Mast Crutch Support For When Trailering

Article By Shorty

Mast Crutches & Supports

There are many different types of mast supports that people use to hold their mast while trailering. This photo is a very typical support that I have seen on many boats, it is just a piece of square steel with a Y at the top, and a couple of bolts welded on that fit in the gudgeons. It apears to work adequately, but has one major problem: when trailing down the road, all of the road bumps & jarring are transmitted from the weight of the mast, onto the gudgeons. I know they are very strong, but they are one of the key pieces in the steering system and I wanted to make effort to stress them a little less.

This is the mast crutch I prefer (and made for my Oday). The first thing you will notice is that I attached a foot onto the shaft, so the weight of the mast is actually resting on the gunnel, so the gudgeons get less abuse.

A cotter pin in the pintle prevents the crutch from jumping out, incase I hit a big pot hole.

Instead of being made of steel which will rust quickly, I made mine from wood. It probably won't last as long, but during it's life it won't leave rust stains everywhere.

Also since the shaft is 4" wide, I use it as my backup emergency rudder. I have a couple of holes drilled in the lower part which mate up with holes drilled in one of my berth covers. I bolt them together, lash on a makeshift tiller and I have a backup rudder.

When making the crutch, you need to figure how high you want it to be. Some people like very tall ones so they can drape a cover over their boat, and the angle is steep enough to prevent snow from building up. Others make theirs as short as possible so they can roll their boat into their garage. I set mine at the height just high enough so I could open my hatch and get in the cabin, while the mast is lowered.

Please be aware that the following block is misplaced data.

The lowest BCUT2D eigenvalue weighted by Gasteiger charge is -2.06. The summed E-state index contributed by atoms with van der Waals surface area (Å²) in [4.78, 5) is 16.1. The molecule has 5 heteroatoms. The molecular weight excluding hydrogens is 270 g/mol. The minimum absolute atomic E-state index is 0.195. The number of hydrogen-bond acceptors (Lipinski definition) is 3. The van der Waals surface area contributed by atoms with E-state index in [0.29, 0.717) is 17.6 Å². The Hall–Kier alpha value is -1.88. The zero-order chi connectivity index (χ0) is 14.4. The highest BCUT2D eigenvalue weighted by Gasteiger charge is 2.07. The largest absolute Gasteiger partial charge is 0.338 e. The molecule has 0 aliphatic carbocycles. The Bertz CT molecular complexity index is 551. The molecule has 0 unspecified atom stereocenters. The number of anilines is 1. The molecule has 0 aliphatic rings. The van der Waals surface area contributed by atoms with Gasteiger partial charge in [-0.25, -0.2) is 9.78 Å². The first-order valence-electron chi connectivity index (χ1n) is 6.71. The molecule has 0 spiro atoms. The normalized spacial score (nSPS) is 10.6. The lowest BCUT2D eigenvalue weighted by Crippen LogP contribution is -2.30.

On the forward end of the boat, many people just rest their mast on top of their bow pulpit and bungee it on. On my Newport 17, I was storing her in the garage and wanted to keep the mast as low as possible, so I made this simple support which attached to the pulpit with U bolts.

My ODay didn't come with a pulpit, but a friend of mine gave me some old stainless hand rails that came off a powerboat, and those work great on the bow as a toe rail to keep my from slipping off the bow. So I had to make a crutch for the forward end. My winch post is a fairly large steel tube, so I made one which fits down in there. I drilled a hole at the bottom of the winch post so that if an water gets in there, it will drain out instead of pooling in there & rusting it away.

One last issue, when trailering down the road, the middle of the mast bounced up and down a LOT !!! To support it, I made a simple little crutch that fits on top of the mast step. I even use the masts step bolt & cotter pin to keep it from falling off.